What's Going On with the PHF Rumor Mill?
- 4 min read

What's Going On with the PHF Rumor Mill?

Lots of PHF signings have been announced without official confirmation from players or teams, and we have to wonder why.

What's Going On with the PHF Rumor Mill? by Melissa Burgess

With the Premier Hockey Federation offseason in full swing, there have been an increased number of reports and rumors regarding where players are signing for the upcoming season. Several of my fellow women's hockey reporting colleagues have reported a number of signings over the last few weeks. The anonymous @PHFReport Twitter account has also reported a few signings.

As of writing, only two free agent new player signings have been officially announced by the league and its respective teams: Kacey Bellamy and Daryl Watts. The Minnesota Whitecaps also announced on Wednesday that they have re-signed forward Brittyn Fleming and defender Olivia Knowles, both to two-year deals. Watts' signing was announced back in January, and nearly two weeks went by between Bellamy's signing announcement and the Whitecaps' announcements. While Madison Packer is reported to have signed a new two-year contract with the Riveters, after voiding the second year of her previous two-year contract at the beginning of last season, this has not been officially announced by Packer or the Rivs.

While the rumor mill and reports may be fun for some to follow, it can also be misleading. Reports may or may not be accurate. They may also be incomplete; most of the reports we've seen don't include any details about salaries, or signing bonuses. There are also a lot of moving parts. Until a contract is actually signed, nothing is finalized. Even then, contracts can be altered or terminated.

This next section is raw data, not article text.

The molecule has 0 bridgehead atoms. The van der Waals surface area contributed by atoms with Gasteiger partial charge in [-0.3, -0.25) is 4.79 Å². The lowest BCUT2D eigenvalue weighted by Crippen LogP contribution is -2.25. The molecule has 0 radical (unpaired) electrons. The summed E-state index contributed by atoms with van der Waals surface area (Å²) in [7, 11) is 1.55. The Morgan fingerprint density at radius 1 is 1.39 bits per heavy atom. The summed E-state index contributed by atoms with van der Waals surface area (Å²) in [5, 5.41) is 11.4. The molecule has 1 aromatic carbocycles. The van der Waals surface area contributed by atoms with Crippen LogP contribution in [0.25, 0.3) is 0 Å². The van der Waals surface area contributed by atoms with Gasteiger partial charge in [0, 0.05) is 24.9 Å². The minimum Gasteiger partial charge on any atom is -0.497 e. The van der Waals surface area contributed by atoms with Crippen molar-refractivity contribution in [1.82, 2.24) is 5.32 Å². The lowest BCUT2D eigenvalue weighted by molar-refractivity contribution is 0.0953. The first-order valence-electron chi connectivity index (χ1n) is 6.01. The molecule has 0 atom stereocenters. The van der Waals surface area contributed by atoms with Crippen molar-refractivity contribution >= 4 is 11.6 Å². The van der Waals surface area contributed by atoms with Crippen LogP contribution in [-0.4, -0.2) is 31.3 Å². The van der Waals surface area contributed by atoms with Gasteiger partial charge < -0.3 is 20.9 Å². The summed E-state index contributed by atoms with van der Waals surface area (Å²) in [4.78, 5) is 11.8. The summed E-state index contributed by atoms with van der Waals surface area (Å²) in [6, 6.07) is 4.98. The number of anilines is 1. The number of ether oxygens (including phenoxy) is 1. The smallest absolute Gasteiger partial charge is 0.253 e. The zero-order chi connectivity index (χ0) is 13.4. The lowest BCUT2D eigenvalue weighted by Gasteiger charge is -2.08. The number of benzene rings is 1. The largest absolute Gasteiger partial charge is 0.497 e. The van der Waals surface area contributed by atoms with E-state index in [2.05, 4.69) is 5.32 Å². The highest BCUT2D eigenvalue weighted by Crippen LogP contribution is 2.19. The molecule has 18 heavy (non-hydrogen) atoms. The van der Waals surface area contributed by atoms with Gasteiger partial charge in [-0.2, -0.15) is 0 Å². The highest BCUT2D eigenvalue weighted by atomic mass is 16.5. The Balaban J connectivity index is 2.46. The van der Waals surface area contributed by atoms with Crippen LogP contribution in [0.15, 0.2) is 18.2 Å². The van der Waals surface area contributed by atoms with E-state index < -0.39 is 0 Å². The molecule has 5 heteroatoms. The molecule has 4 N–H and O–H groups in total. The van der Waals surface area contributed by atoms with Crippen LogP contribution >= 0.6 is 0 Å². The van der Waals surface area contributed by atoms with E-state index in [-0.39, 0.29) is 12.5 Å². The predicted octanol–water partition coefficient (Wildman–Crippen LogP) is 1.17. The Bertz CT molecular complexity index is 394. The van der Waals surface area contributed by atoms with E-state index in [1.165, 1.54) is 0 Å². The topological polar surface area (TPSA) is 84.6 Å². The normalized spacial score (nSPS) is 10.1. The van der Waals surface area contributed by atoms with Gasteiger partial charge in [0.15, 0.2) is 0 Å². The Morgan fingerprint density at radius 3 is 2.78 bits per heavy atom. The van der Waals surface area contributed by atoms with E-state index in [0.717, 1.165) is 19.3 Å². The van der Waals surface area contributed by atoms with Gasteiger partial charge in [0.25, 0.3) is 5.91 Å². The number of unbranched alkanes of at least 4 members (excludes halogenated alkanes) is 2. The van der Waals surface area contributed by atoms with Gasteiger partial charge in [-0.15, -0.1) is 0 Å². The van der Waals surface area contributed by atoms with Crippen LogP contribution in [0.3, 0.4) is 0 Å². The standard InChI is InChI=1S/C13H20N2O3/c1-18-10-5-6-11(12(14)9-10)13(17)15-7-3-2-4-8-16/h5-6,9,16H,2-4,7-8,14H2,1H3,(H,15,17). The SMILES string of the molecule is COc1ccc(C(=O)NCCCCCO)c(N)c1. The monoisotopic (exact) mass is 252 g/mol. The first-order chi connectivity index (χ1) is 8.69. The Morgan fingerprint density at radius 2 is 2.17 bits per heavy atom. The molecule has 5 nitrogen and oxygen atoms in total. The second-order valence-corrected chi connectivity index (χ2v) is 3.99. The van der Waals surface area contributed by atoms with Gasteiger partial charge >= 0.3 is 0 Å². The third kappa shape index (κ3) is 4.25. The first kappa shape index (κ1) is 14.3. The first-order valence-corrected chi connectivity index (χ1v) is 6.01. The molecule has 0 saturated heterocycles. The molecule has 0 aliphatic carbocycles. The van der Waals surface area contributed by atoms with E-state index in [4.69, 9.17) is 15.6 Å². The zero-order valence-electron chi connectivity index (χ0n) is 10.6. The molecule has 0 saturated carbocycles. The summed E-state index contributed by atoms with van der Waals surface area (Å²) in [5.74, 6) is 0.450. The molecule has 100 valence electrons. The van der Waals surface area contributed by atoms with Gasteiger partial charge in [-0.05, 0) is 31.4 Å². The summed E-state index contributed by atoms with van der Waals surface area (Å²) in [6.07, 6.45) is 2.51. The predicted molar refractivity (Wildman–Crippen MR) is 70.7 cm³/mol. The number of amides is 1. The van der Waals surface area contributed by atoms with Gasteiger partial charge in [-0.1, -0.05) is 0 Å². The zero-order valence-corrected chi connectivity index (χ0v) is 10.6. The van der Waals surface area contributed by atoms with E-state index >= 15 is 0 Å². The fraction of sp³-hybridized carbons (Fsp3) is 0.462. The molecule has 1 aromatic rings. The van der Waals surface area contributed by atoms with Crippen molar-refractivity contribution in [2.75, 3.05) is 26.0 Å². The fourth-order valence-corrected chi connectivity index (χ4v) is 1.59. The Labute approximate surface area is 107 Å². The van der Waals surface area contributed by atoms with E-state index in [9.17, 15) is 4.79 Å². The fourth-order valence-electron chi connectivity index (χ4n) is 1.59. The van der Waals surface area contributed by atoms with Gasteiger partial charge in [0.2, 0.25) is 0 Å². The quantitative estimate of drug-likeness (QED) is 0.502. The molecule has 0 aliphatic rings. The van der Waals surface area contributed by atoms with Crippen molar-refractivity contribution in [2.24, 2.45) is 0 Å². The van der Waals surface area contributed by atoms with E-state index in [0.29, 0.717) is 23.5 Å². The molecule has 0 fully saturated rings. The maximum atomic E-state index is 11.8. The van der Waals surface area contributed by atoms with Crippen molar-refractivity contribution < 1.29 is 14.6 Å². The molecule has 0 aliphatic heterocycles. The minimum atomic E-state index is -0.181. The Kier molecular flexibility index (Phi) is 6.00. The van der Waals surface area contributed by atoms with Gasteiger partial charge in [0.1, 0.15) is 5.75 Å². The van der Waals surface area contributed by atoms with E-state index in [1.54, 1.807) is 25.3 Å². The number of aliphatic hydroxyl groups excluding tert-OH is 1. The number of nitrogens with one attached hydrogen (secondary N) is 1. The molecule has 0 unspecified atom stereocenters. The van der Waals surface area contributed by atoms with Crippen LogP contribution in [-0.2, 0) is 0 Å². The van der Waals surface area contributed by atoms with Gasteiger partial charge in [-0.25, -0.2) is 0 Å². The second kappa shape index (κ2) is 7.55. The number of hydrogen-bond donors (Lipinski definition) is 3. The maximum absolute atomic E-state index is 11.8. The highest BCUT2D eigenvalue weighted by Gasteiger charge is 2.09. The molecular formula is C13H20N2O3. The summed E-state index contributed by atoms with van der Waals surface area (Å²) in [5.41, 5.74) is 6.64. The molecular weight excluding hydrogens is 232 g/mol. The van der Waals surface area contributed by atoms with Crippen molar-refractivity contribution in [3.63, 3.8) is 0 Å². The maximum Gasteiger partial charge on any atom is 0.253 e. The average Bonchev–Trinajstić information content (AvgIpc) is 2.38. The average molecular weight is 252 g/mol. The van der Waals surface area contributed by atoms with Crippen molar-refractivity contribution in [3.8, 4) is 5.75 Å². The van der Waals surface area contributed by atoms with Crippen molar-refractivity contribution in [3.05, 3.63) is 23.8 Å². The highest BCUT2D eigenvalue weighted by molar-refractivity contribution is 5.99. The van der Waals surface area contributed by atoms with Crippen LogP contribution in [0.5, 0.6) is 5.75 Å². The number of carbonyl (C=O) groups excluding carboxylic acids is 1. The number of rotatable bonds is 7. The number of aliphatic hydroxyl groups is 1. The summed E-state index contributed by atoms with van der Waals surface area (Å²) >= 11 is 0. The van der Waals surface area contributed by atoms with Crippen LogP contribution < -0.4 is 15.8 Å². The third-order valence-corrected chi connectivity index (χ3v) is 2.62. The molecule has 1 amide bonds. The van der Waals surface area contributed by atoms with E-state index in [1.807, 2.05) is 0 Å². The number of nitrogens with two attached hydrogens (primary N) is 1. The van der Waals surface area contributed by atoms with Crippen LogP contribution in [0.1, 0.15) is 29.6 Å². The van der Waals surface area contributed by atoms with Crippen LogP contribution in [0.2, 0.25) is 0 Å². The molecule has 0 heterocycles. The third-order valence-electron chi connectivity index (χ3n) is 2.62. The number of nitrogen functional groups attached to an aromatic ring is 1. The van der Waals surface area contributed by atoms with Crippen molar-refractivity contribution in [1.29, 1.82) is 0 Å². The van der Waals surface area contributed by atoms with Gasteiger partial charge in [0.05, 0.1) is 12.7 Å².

Years of following the NHL have taught me a few things about reporting information like signings and trades, and how our reporting can impact the players themselves. How many times have I read about an NHL player who found out that he was traded via Twitter?

While the PHF doesn't really have many trades and the situation isn't apples for apples, wouldn't it still sting to see reports that one of your good friends is signing elsewhere, without it being official yet – or without them being able to tell you first themselves? It's easy to forget that these professional athletes are human beings, first and foremost, with emotions and thoughts. They are public figures, but let's not strip them of their humanity like so many others.

Riveters captain Madison Packer touched on this briefly on Twitter, and it's a point worth considering:

As a result of Packer's tweet and a conversation with Packer, the anonymous person (who is apparently a teenager) behind the @PHFReport account has now said they will not post any signing information without permission from players – which means it's likely that their future announcements won't differ much from official ones. It also leaves open the question whether other reported signings that have not yet been reflected in official releases were made with someone's permission.